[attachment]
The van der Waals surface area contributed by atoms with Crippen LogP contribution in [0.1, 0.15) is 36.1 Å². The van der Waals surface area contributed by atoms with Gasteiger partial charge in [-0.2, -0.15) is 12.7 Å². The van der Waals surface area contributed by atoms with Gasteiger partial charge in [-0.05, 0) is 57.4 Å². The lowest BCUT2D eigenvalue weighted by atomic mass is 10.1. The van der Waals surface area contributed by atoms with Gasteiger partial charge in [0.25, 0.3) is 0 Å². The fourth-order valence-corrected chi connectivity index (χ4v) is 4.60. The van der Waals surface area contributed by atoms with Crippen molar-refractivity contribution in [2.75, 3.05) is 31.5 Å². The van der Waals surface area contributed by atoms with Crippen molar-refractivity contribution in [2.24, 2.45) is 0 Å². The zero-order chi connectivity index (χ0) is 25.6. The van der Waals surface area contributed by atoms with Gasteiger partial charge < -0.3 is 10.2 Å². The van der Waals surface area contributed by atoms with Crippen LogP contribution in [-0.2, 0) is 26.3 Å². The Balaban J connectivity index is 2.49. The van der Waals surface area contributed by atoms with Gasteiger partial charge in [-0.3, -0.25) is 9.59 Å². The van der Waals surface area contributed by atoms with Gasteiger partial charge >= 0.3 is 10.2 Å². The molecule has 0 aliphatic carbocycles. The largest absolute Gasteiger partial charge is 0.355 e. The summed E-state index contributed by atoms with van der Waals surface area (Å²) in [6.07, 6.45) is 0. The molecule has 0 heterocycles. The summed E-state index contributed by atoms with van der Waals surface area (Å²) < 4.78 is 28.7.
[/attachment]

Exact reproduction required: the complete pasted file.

The van der Waals surface area contributed by atoms with Crippen LogP contribution in [0.1, 0.15) is 36.1 Å². The van der Waals surface area contributed by atoms with Gasteiger partial charge in [-0.2, -0.15) is 12.7 Å². The van der Waals surface area contributed by atoms with Gasteiger partial charge in [-0.05, 0) is 57.4 Å². The lowest BCUT2D eigenvalue weighted by atomic mass is 10.1. The van der Waals surface area contributed by atoms with Gasteiger partial charge in [0.25, 0.3) is 0 Å². The fourth-order valence-corrected chi connectivity index (χ4v) is 4.60. The van der Waals surface area contributed by atoms with Crippen molar-refractivity contribution in [2.75, 3.05) is 31.5 Å². The van der Waals surface area contributed by atoms with Crippen molar-refractivity contribution in [2.24, 2.45) is 0 Å². The zero-order chi connectivity index (χ0) is 25.6. The van der Waals surface area contributed by atoms with Gasteiger partial charge < -0.3 is 10.2 Å². The van der Waals surface area contributed by atoms with Crippen LogP contribution in [-0.2, 0) is 26.3 Å². The Balaban J connectivity index is 2.49. The van der Waals surface area contributed by atoms with Gasteiger partial charge in [-0.3, -0.25) is 9.59 Å². The van der Waals surface area contributed by atoms with Gasteiger partial charge >= 0.3 is 10.2 Å². The molecule has 0 aliphatic carbocycles. The largest absolute Gasteiger partial charge is 0.355 e. The summed E-state index contributed by atoms with van der Waals surface area (Å²) in [6.07, 6.45) is 0. The molecule has 0 heterocycles. The summed E-state index contributed by atoms with van der Waals surface area (Å²) < 4.78 is 28.7.